Cityjet set for strike disruption
Cityjet services are set to be disrupted later this week, with Unite union members of its cabin crew voting in favour of strike action over proposed pay cuts.
In a statement Unite said that “Business flyers using London’s City airport face severe disruption when award winning cabin crew working for CityJet strike for five days, starting on Thursday October 20, in a dispute over proposed pay cuts of up to 50 per cent”.
Cityjet, however disagrees with this, stating that there will be “no disruption to its services at London City Airport arising from threatened industrial action by a minority of its London-based cabin crew who are members of the Unite trade union”.
According to Unite a total of 36 crew voted by 84 per cent in favour of strike action “on an array of issues including roster agreements, pay and allowances”.
The five days of discontinuous strike action are due to take place from 0500 on October 20 until 2359 on October 21, and again from 0500 on October 24, until 2200 on October 26.
Unite said that a major factor of the strike action is “the loss of overnight allowances in Amsterdam once the airline opens a base in the Dutch city, along with the impact of lost income from the reduction in flights”.
Unite regional officer Jo Jaques said: “Our award winning cabin crew members are on modest incomes and they rely on the allowances to boost their wages.
“The strike will cause severe disruption to the mainly business travellers who use London’s City airport.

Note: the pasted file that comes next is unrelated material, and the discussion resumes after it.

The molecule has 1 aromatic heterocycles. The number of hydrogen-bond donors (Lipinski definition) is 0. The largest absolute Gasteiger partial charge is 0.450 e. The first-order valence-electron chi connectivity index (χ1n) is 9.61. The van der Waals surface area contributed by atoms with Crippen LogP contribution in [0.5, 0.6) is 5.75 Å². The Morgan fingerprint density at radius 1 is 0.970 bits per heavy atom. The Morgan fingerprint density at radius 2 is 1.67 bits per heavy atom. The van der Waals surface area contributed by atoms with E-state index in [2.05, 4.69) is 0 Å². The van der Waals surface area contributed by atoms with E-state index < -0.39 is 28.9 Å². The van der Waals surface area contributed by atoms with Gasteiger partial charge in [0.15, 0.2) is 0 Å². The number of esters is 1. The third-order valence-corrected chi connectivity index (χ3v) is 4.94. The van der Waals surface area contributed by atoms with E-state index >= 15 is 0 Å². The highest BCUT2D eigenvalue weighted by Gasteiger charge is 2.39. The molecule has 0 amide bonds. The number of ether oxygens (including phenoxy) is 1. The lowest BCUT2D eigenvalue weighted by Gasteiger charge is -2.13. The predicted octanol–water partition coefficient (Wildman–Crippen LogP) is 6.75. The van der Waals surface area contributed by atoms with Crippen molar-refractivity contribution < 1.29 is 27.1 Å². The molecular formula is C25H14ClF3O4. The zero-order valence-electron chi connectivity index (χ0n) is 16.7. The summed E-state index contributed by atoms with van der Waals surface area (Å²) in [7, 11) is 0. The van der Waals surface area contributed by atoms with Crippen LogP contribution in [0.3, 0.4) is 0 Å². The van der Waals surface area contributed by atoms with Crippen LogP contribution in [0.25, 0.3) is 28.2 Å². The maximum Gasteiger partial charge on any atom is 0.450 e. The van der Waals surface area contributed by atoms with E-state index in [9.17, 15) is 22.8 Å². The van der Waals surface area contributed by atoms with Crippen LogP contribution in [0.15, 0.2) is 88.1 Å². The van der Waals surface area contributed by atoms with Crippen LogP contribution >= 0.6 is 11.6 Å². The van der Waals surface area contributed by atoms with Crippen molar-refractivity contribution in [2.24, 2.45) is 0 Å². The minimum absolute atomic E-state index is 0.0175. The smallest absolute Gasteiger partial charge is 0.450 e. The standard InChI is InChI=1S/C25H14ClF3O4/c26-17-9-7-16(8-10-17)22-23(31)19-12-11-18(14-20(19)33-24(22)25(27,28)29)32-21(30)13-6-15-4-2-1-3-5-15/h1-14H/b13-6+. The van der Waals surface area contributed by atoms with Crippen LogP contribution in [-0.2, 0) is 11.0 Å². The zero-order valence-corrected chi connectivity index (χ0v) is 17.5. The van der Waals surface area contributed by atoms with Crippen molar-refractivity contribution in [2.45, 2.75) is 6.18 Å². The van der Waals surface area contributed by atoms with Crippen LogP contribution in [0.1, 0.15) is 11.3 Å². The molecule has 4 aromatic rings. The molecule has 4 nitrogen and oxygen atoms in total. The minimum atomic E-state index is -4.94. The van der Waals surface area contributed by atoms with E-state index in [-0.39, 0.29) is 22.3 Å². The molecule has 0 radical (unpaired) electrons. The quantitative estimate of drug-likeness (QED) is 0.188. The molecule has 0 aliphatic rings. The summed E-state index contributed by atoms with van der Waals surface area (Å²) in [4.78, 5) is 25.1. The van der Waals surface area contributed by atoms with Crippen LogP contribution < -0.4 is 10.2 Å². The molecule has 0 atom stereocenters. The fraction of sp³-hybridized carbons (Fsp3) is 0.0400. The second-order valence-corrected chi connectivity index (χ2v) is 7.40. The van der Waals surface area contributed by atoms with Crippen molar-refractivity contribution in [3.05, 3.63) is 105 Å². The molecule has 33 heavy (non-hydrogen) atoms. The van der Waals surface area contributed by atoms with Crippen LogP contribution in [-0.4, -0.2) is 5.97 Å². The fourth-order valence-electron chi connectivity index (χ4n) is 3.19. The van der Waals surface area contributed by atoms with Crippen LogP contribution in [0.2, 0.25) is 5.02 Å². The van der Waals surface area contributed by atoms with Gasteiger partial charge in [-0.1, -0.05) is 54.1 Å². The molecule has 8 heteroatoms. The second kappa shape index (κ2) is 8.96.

“The fact that Unite members in Dublin have also been forced to take industrial action because of the company’s refusal to go to the Irish Labour Court indicates a worrying pattern of behaviour by CityJet.
“It is our view that the company is not taking its employees’ position seriously. We call on CityJet to come up with serious proposals to address the members’ concerns and recognise that the hardworking cabin crew have to live near City airport to get to work on time.
“The management needs to recognise that London is one of the most expensive cities in the world to live in.”
Unite added that the cabin crew strike action “coincides with limited industrial action being taken by CityJet pilots represented by Unite in Dublin, where the company has refused to refer issues in dispute to the Irish Labour Court, contrary to an agreement between CityJet and the union”.
In its own statement Cityjet said that:
“Some members of our cabin crew based at London City Airport have threatened strike action later this week. We have taken measures to ensure that such action, if it occurs, will not impact on our services and customers can be assured our flights will continue to operate as normal.”
“We have been involved in protracted and ongoing discussions with representatives of our cabin crew based at London City Airport for some time. We have made ourselves available for conciliation and arbitration processes provided under industrial relations procedures in the United Kingdom. We remain available to meet with those members of cabin crew who have threatened industrial action and are anxious to have outstanding matters resolved as soon as practicable.”
“All our services operating into and out of London City Airport will continue as normal.”